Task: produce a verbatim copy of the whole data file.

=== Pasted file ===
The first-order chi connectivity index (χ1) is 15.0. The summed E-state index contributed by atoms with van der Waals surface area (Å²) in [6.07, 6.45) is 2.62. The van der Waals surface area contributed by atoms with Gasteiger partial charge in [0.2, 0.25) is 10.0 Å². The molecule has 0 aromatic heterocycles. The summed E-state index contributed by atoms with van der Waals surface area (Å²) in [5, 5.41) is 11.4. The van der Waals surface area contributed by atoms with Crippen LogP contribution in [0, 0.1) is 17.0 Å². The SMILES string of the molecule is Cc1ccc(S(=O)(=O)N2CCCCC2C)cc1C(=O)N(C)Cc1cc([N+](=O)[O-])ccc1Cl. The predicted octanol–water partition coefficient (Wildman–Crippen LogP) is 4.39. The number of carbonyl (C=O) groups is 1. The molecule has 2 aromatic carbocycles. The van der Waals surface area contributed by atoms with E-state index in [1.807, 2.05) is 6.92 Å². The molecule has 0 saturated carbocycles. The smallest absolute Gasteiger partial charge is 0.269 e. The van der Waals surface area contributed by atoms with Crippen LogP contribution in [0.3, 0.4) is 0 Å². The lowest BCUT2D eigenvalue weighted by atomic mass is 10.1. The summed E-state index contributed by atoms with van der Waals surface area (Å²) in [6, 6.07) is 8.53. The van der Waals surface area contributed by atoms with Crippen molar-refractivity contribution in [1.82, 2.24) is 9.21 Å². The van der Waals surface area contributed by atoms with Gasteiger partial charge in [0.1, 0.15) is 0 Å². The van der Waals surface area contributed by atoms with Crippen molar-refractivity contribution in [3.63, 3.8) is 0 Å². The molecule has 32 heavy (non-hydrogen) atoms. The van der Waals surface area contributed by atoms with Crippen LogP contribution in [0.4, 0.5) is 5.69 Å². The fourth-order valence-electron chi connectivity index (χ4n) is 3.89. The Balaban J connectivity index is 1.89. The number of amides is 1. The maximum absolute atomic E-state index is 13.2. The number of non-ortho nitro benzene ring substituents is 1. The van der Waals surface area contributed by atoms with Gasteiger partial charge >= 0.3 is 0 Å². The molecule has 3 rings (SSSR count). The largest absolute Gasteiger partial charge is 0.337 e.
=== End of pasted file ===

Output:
The first-order chi connectivity index (χ1) is 15.0. The summed E-state index contributed by atoms with van der Waals surface area (Å²) in [6.07, 6.45) is 2.62. The van der Waals surface area contributed by atoms with Gasteiger partial charge in [0.2, 0.25) is 10.0 Å². The molecule has 0 aromatic heterocycles. The summed E-state index contributed by atoms with van der Waals surface area (Å²) in [5, 5.41) is 11.4. The van der Waals surface area contributed by atoms with Crippen LogP contribution in [0, 0.1) is 17.0 Å². The SMILES string of the molecule is Cc1ccc(S(=O)(=O)N2CCCCC2C)cc1C(=O)N(C)Cc1cc([N+](=O)[O-])ccc1Cl. The predicted octanol–water partition coefficient (Wildman–Crippen LogP) is 4.39. The number of carbonyl (C=O) groups is 1. The molecule has 2 aromatic carbocycles. The van der Waals surface area contributed by atoms with E-state index in [1.807, 2.05) is 6.92 Å². The molecule has 0 saturated carbocycles. The smallest absolute Gasteiger partial charge is 0.269 e. The van der Waals surface area contributed by atoms with Crippen LogP contribution in [0.3, 0.4) is 0 Å². The lowest BCUT2D eigenvalue weighted by atomic mass is 10.1. The summed E-state index contributed by atoms with van der Waals surface area (Å²) in [6, 6.07) is 8.53. The van der Waals surface area contributed by atoms with Crippen molar-refractivity contribution in [1.82, 2.24) is 9.21 Å². The van der Waals surface area contributed by atoms with Gasteiger partial charge in [0.1, 0.15) is 0 Å². The van der Waals surface area contributed by atoms with Crippen molar-refractivity contribution in [3.63, 3.8) is 0 Å². The molecule has 32 heavy (non-hydrogen) atoms. The van der Waals surface area contributed by atoms with Crippen LogP contribution in [0.4, 0.5) is 5.69 Å². The fourth-order valence-electron chi connectivity index (χ4n) is 3.89. The Balaban J connectivity index is 1.89. The number of amides is 1. The maximum absolute atomic E-state index is 13.2. The number of non-ortho nitro benzene ring substituents is 1. The van der Waals surface area contributed by atoms with Gasteiger partial charge >= 0.3 is 0 Å². The molecule has 3 rings (SSSR count). The largest absolute Gasteiger partial charge is 0.337 e.